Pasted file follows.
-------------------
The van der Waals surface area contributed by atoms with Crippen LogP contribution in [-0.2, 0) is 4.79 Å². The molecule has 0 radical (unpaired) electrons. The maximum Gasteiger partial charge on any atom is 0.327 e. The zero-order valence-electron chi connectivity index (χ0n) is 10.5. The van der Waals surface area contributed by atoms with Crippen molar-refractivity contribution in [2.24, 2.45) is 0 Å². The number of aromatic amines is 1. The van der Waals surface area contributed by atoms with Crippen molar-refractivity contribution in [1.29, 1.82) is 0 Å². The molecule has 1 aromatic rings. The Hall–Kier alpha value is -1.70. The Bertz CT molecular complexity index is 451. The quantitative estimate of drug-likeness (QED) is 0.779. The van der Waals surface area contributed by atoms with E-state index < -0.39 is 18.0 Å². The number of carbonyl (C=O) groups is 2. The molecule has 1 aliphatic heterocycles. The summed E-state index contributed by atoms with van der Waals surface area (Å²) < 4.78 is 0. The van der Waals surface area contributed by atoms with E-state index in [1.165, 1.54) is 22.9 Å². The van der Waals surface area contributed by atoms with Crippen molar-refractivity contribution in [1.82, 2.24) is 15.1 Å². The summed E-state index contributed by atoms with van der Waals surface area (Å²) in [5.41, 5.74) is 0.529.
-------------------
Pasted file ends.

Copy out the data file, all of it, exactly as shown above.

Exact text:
The van der Waals surface area contributed by atoms with Crippen LogP contribution in [-0.2, 0) is 4.79 Å². The molecule has 0 radical (unpaired) electrons. The maximum Gasteiger partial charge on any atom is 0.327 e. The zero-order valence-electron chi connectivity index (χ0n) is 10.5. The van der Waals surface area contributed by atoms with Crippen molar-refractivity contribution in [2.24, 2.45) is 0 Å². The number of aromatic amines is 1. The van der Waals surface area contributed by atoms with Crippen molar-refractivity contribution in [1.29, 1.82) is 0 Å². The molecule has 1 aromatic rings. The Hall–Kier alpha value is -1.70. The Bertz CT molecular complexity index is 451. The quantitative estimate of drug-likeness (QED) is 0.779. The van der Waals surface area contributed by atoms with E-state index < -0.39 is 18.0 Å². The number of carbonyl (C=O) groups is 2. The molecule has 1 aliphatic heterocycles. The summed E-state index contributed by atoms with van der Waals surface area (Å²) < 4.78 is 0. The van der Waals surface area contributed by atoms with E-state index in [1.165, 1.54) is 22.9 Å². The van der Waals surface area contributed by atoms with Crippen molar-refractivity contribution in [1.82, 2.24) is 15.1 Å². The summed E-state index contributed by atoms with van der Waals surface area (Å²) in [5.41, 5.74) is 0.529.